The difficulty, then, is that we are ready as never before for a guru, yet no single human being is capable of taking on that role. Whence are we to obtain that spiritual midwifery, “someone to illuminate our blind spots, to humble our conceit, to show us the love we didn’t know we had within us”? What can bring to the masses what hidden lineages and gurus once brought to a select few? To answer that question, let us follow the trajectory of spiritual teachings after the 1970s.
What followed the demise of the guru was a new age of spiritual independence. Its motto might have been, “All that you need is within you.” People trusted their own inner guru, their guidance. The spiritual teachers of this period were just that, teachers not gurus, not accorded a different category of being, but a kind of spiritual friend, a more experienced colleague. It was a time of self-improvement and doing your own spiritual work. The goal was a kind of self-sufficiency. We sought to eradicate negativity from our minds and take full responsibility for our lives. We worked on forgiveness. We sought to “manifest” health, wealth, and romance through the power of positive thinking. We resonated with teachings like, “Change yourself, change your beliefs, and reality will change along with it. All the power is within you; each person is a self-sufficient creator of his or her own reality.” We sought to liberate ourselves from victim mentality, the belief that our happiness depends on the choices of others. Sure, we wanted to attract good relationships into our lives, but we didn’t need anyone.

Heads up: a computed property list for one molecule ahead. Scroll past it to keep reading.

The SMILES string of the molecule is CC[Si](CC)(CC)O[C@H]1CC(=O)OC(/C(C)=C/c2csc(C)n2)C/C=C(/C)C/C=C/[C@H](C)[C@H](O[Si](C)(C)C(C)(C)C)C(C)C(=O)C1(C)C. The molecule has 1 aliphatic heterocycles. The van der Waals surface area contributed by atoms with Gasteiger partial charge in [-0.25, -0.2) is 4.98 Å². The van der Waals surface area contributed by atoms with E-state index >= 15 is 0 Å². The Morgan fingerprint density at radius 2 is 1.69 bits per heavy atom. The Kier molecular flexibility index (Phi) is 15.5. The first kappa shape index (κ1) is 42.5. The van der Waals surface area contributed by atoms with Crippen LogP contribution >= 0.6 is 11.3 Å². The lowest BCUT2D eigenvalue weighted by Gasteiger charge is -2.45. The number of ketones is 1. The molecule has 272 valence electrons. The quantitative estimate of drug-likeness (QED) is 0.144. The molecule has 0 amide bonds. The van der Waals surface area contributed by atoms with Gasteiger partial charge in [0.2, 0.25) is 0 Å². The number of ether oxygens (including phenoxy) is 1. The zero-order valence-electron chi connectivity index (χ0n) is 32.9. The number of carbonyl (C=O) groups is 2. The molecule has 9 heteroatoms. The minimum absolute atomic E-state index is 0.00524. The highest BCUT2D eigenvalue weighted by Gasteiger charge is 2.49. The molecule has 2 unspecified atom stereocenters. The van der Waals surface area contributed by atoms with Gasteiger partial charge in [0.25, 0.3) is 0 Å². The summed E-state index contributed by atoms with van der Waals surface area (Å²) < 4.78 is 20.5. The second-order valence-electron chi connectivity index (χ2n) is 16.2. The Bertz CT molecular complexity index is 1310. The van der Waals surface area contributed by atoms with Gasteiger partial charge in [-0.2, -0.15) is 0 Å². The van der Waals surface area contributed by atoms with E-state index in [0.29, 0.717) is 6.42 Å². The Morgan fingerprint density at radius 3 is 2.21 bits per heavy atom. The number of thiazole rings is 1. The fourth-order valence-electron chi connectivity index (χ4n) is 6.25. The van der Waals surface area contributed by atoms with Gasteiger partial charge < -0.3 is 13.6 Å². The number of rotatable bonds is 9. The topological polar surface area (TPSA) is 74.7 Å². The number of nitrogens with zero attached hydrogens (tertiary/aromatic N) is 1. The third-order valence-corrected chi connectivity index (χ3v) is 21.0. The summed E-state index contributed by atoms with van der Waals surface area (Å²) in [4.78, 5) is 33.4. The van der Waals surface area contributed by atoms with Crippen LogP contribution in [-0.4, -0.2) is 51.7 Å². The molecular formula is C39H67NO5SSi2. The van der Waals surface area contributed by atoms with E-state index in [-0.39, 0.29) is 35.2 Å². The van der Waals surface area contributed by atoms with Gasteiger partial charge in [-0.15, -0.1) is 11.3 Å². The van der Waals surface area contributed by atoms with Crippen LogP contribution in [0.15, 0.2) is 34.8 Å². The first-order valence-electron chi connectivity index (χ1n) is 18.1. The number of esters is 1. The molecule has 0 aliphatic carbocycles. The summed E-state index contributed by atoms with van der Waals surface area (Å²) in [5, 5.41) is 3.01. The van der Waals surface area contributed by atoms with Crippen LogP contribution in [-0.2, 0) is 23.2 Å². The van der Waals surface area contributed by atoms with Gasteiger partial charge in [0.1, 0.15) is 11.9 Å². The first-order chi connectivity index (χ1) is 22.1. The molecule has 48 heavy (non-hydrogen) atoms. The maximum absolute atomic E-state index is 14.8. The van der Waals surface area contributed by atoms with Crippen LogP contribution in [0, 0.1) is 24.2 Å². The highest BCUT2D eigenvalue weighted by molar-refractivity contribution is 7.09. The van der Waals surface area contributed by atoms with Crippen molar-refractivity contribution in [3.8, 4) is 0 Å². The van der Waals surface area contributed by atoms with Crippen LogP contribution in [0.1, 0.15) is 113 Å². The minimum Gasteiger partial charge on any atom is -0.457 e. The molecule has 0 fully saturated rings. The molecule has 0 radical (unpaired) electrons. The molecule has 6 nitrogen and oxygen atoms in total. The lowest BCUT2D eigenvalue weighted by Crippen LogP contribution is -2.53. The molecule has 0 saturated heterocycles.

Though I am writing in the past tense, I don’t mean to denigrate the beliefs I describe, nor even to say they are not true. They were true, and there is truth in them still. They are not the whole truth though, as many people are now starting to realize. For having reached the pinnacle of spiritual independence, they want something more.